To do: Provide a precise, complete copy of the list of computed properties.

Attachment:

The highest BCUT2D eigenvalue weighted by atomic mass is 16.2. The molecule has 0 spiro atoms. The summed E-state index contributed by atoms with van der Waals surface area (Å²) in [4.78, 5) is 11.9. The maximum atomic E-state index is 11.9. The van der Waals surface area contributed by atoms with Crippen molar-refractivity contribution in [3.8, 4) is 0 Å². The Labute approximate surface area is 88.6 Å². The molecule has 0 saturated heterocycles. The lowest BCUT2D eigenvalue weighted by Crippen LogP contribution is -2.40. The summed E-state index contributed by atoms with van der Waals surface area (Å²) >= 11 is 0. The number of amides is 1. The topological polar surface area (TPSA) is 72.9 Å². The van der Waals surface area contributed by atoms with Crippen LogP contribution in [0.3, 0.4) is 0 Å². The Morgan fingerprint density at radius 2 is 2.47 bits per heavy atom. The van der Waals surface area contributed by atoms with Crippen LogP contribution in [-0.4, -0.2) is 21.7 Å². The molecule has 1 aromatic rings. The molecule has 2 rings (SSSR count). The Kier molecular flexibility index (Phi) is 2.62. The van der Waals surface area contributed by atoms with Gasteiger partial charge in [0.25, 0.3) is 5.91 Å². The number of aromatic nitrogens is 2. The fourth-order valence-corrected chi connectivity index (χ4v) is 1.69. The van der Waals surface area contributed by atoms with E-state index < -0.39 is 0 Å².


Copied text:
The highest BCUT2D eigenvalue weighted by atomic mass is 16.2. The molecule has 0 spiro atoms. The summed E-state index contributed by atoms with van der Waals surface area (Å²) in [4.78, 5) is 11.9. The maximum atomic E-state index is 11.9. The van der Waals surface area contributed by atoms with Crippen molar-refractivity contribution in [3.8, 4) is 0 Å². The Labute approximate surface area is 88.6 Å². The molecule has 0 saturated heterocycles. The lowest BCUT2D eigenvalue weighted by Crippen LogP contribution is -2.40. The summed E-state index contributed by atoms with van der Waals surface area (Å²) >= 11 is 0. The number of amides is 1. The topological polar surface area (TPSA) is 72.9 Å². The van der Waals surface area contributed by atoms with Crippen LogP contribution in [0.3, 0.4) is 0 Å². The Morgan fingerprint density at radius 2 is 2.47 bits per heavy atom. The van der Waals surface area contributed by atoms with Crippen LogP contribution in [-0.4, -0.2) is 21.7 Å². The molecule has 1 aromatic rings. The molecule has 2 rings (SSSR count). The Kier molecular flexibility index (Phi) is 2.62. The van der Waals surface area contributed by atoms with Gasteiger partial charge in [0.25, 0.3) is 5.91 Å². The number of aromatic nitrogens is 2. The fourth-order valence-corrected chi connectivity index (χ4v) is 1.69. The van der Waals surface area contributed by atoms with E-state index < -0.39 is 0 Å².